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Since spinning off from Hyundai three years ago, the Genesis brand has been struggling to be seen as a serious contender in the U.S. luxury market with a trio of sedans aimed at more established high-line marques like Audi, BMW and Mercedes-Benz.
But the Korean carmaker is signaling a shift in direction with the concept vehicle debuting at this week's New York International Auto Show, which opens to the public Friday.
Dubbed the Genesis Mint, it's a pint-sized, albeit lavishly outfitted, battery-electric city car that could find a niche in crowded urban environments like those in New York, officials said during a media preview.
"As a brand, Genesis embraces progressive design values, and the Mint Concept reinforces this commitment from a previously undiscovered perspective," said Manfred Fitzgerald, executive vice president and global head of the Genesis Brand. "Mint belongs in the city, and we are proud to introduce our evolution of the ideal city car in New York."
Genesis clearly needs to expand its horizons. While its current lineup, the compact G70, midsize G80 and full-size G90, have all won solid reviews, they are going up against some of the luxury market's toughest competitors, like the BMW 3-Series, Audi A6 and Mercedes-Benz S-Class. Posing even more of a challenge, the U.S. market is rapidly moving from sedans and coupes to SUVs and CUVs.
Complicating matters, Genesis is in the midst of a major shake-up of its distribution system, pulling out of Hyundai showrooms to set up its own dealer network, a process going slower than expected, senior brand officials have told CNBC.
Whatever the reason, Genesis has stopped reporting monthly sales, but its 2018 numbers weren't promising, plunging by more than half from the 20,594 vehicles it sold in the U.S. in 2017 to just 10,312 last year — and that despite the addition of the G70 sport sedan.
Despite weak numbers, "I don't think they're in big trouble," said auto analyst Stephanie Brinley, of IHS Markit, though she does think Genesis "made a few missteps."
What's critical, she said, is that the brand expand its lineup as quickly as possible, preferably by moving next into the utility vehicle segment. Genesis revealed a concept hinting at what could be its first crossover model at the New York auto show in 2017, and a production version is believed to be about a year away.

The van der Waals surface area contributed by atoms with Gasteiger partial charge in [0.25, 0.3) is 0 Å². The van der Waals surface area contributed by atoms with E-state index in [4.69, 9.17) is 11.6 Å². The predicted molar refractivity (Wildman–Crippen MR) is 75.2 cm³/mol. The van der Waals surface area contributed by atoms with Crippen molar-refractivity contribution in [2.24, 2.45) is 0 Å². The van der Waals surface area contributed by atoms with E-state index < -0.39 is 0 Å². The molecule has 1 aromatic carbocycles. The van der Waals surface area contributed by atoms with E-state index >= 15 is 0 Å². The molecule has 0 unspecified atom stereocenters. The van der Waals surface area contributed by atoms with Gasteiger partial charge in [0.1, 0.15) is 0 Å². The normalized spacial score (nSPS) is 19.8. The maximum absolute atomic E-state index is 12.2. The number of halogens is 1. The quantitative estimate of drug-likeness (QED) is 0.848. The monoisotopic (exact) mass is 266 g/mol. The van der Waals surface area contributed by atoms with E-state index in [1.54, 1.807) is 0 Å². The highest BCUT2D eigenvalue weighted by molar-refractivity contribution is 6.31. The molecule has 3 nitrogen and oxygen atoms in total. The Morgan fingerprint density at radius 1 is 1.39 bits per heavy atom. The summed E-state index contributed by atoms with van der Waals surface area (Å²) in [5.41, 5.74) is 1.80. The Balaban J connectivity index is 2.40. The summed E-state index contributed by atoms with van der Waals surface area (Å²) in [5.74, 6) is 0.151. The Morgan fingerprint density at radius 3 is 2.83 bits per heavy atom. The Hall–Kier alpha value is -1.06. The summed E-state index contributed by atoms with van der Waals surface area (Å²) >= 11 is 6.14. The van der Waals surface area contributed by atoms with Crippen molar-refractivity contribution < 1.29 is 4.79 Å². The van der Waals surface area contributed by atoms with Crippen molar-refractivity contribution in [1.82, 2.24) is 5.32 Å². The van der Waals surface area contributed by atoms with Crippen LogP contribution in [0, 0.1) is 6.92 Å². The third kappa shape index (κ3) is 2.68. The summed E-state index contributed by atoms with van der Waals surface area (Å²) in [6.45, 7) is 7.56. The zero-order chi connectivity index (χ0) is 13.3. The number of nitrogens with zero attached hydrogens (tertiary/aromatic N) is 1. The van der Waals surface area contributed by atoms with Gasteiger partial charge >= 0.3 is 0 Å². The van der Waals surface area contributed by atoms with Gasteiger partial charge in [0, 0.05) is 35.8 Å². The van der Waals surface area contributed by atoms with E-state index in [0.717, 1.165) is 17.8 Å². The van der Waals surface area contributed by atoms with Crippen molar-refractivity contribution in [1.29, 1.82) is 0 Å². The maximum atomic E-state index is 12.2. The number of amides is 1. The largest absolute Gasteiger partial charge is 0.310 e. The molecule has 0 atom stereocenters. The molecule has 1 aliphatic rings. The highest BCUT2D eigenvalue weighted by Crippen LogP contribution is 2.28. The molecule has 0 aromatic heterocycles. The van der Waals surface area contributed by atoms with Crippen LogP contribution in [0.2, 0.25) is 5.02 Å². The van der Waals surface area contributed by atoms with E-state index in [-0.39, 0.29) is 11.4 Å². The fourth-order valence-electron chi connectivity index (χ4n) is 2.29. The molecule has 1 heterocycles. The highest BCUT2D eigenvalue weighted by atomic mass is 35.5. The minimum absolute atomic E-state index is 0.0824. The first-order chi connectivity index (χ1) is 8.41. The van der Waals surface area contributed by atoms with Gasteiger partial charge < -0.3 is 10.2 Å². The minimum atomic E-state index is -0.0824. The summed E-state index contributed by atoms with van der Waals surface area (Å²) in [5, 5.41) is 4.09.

The automaker is intent on showing it wants to do more than just follow the pack, however, racing to play catch-up with the extensive lineup of sedans and utility vehicles offered by its key European and Japanese competitors.
It unveiled the radical sports car concept, the Essentia, at the 2018 New York show, and the Mint takes it into a new direction.
Senior company officials told CNBC they are working on an all-new battery-electric platform that will be used for several future products.
While Genesis is revealing only a few details about the Mint Concept, its exterior footprint appears roughly in line with that of the Smart fortwo — which itself will only be offered with a battery-electric driveline going forward.
But the Genesis city car concept adopts a more slow-slung and sporty shape with a coupe-like roofline and the sort of wheels one would find on a high-performance sports car.
"The Mint Concept disconnects the physical dimensions of the vehicle from its positioning as a premium product, calquing the city car of the past to today," said Luc Donckerwolke, the global design chief for parent Hyundai Motor Group. "The Mint Concept is a designer's Occam's razor that challenged us to visualize a scaled-down interpretation of our signature aesthetic."
The precise size of the battery pack and drive system hasn't been revealed, but Genesis says the Mint is meant to yield about 200 miles of range and could be back on the road quickly using the latest Level 3 charging stations.
Like the Tesla Model 3, the Genesis concept's battery pack would be mounted in a skateboard-like platform allowing product developers to reclaim space normally used for an engine compartment to provide a roomier cabin and a bigger cargo compartment.
"The interior of the Mint Concept offers ample space to stash temporary items that are essential for day-to-day life, with focus on portability and accessibility," the automaker said in a statement.
Brinley questions whether Mint is more than just a concept however, noting that there's relatively minimal demand for two-seat city cars — as the anemic sales of the Smart fortwo demonstrates. Nonetheless, she believes the show car "gives them a chance to telegraph that they'll be in the electric vehicle market, and explores a new design language."
It also signals that the brand has made "a long-term commitment," Brinley added, and won't be deterred by its current, weak sales.